COA affirms $15K attorney fee award in parents’ custody dispute

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An order awarding $15,000 in attorney fees to a mother after her ex-husband sought to modify custody and child support will stand, the Indiana Court of Appeals has ruled. It found the fees weren’t barred by res judicata or the law of the case doctrine.

Michael and Amber Bousum have one child together, who was born a few years before the couple divorced in 2012. Since then, both parents have continued to litigate custody and child support issues, with the most recent fight sprouting in 2017.

In that dispute, Michael filed a petition to modify custody, parenting time and child support that involved numerous continuances and three days of hearings. The Clinton Superior Court ultimately denied his request and awarded Amber attorney fees incurred in connection with his petition.

Michael appealed, unsuccessfully, after his motion to correct error was denied, and Amber sought appellate attorney fees, which was also denied under Appellate Rule 66(E). But in February 2020, she renewed her request, and the trial court granted it in the amount of $15,000.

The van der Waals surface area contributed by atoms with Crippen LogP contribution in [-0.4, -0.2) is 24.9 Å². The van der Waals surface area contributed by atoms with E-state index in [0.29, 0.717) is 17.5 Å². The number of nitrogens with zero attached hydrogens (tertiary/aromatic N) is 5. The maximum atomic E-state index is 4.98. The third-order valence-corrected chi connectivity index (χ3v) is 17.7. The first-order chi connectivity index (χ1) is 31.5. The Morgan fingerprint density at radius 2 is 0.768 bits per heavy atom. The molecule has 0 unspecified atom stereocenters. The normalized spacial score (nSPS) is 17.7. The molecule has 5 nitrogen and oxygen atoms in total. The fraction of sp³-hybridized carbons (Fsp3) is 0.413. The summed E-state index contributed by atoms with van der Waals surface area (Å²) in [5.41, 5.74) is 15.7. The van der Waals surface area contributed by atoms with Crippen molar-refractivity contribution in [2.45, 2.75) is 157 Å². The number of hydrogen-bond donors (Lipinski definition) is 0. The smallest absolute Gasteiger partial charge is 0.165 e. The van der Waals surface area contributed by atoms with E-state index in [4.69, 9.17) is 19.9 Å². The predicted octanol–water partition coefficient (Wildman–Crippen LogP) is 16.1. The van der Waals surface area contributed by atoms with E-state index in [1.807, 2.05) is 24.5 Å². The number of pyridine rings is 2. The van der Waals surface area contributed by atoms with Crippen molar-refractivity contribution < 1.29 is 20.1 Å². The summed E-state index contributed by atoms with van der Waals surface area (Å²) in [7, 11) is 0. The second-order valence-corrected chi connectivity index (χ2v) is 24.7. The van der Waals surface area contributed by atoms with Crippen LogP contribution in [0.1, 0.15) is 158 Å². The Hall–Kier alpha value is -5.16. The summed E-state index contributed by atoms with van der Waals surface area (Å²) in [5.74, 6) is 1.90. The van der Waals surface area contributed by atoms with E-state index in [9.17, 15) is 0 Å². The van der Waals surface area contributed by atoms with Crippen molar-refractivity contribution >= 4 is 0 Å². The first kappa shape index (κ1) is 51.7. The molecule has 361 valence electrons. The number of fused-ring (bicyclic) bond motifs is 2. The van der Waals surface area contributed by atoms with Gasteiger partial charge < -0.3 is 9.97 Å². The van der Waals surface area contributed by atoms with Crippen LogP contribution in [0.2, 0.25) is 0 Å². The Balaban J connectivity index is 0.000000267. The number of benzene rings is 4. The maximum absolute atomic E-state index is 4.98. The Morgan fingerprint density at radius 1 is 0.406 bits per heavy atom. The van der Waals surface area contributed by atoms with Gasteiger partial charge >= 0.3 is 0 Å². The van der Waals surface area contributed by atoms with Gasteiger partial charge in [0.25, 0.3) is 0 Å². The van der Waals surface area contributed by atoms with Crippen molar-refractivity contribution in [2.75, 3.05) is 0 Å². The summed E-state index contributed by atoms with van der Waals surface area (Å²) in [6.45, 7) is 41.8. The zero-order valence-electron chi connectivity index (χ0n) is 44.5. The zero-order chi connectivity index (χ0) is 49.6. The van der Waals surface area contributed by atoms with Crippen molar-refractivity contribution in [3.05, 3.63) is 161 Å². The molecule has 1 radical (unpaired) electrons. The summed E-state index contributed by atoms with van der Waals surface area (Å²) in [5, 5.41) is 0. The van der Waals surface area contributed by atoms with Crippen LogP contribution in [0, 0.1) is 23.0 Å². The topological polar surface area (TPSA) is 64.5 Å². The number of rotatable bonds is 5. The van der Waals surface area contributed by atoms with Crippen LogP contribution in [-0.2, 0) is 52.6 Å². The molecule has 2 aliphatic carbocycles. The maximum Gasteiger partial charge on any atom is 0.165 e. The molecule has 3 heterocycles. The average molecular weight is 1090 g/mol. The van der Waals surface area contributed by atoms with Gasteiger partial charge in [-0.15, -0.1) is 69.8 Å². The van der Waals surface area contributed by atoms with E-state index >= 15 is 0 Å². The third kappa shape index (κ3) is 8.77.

Michael was also ordered to make minimum monthly payments to Amber’s attorney of $1,500 per month until the attorney’s fees were paid in full. He appealed his subsequently denied motion to correct error, but the Indiana Court of Appeals affirmed on Tuesday.

The appellate panel concluded that Amber’s attorney fee award was not barred by the doctrines of res judicata or the law of the case, as alleged by Michael.

The COA first noted Amber’s award was not adjudicated in Bousum v. Bousum, 18A-DR-2786 (Ind. Ct. App. July 15, 2019). Specifically, it found that the Bousum I court’s adjudication of Amber’s Rule 66(E) appellate attorney fees request did not operate as “a final adjudication on the merits.”

Additionally, the panel found the law of the case doctrine does not bar Amber’s award of attorney fees under Indiana Code §§ 31-15-10-1 and 31-16-11-1. It noted that the trial court awarded appellate attorney fees because “[Father] has substantially greater earnings than” she did.

The case is Michael Bousum v. Amber Bousum, 20A-DR-1834

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